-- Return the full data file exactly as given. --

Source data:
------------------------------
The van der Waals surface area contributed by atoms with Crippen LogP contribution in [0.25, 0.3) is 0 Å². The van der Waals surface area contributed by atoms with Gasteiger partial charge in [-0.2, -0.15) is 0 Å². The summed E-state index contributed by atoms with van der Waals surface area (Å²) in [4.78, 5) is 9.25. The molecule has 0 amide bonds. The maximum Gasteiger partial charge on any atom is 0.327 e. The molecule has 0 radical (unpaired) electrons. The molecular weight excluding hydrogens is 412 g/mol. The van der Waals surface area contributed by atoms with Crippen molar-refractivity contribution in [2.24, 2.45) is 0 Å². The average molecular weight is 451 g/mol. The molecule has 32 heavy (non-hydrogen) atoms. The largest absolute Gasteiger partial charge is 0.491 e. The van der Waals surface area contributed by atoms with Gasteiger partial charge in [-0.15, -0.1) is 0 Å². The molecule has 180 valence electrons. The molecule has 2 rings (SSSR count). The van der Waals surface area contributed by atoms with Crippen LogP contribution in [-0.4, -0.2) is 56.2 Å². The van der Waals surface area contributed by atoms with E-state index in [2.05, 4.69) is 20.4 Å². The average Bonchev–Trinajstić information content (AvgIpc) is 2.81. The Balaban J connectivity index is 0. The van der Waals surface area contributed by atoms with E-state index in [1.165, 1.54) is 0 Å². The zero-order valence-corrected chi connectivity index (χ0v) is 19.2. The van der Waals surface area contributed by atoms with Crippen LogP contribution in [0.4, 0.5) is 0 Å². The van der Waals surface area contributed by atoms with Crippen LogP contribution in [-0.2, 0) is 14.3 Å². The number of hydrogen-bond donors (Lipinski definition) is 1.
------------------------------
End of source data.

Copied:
The van der Waals surface area contributed by atoms with Crippen LogP contribution in [0.25, 0.3) is 0 Å². The van der Waals surface area contributed by atoms with Gasteiger partial charge in [-0.2, -0.15) is 0 Å². The summed E-state index contributed by atoms with van der Waals surface area (Å²) in [4.78, 5) is 9.25. The molecule has 0 amide bonds. The maximum Gasteiger partial charge on any atom is 0.327 e. The molecule has 0 radical (unpaired) electrons. The molecular weight excluding hydrogens is 412 g/mol. The van der Waals surface area contributed by atoms with Crippen molar-refractivity contribution in [2.24, 2.45) is 0 Å². The average molecular weight is 451 g/mol. The molecule has 32 heavy (non-hydrogen) atoms. The largest absolute Gasteiger partial charge is 0.491 e. The van der Waals surface area contributed by atoms with Gasteiger partial charge in [-0.15, -0.1) is 0 Å². The molecule has 180 valence electrons. The molecule has 2 rings (SSSR count). The van der Waals surface area contributed by atoms with Crippen LogP contribution in [-0.4, -0.2) is 56.2 Å². The van der Waals surface area contributed by atoms with E-state index in [2.05, 4.69) is 20.4 Å². The average Bonchev–Trinajstić information content (AvgIpc) is 2.81. The Balaban J connectivity index is 0. The van der Waals surface area contributed by atoms with E-state index in [1.165, 1.54) is 0 Å². The zero-order valence-corrected chi connectivity index (χ0v) is 19.2. The van der Waals surface area contributed by atoms with Crippen LogP contribution in [0.4, 0.5) is 0 Å². The van der Waals surface area contributed by atoms with Crippen LogP contribution in [-0.2, 0) is 14.3 Å². The number of hydrogen-bond donors (Lipinski definition) is 1.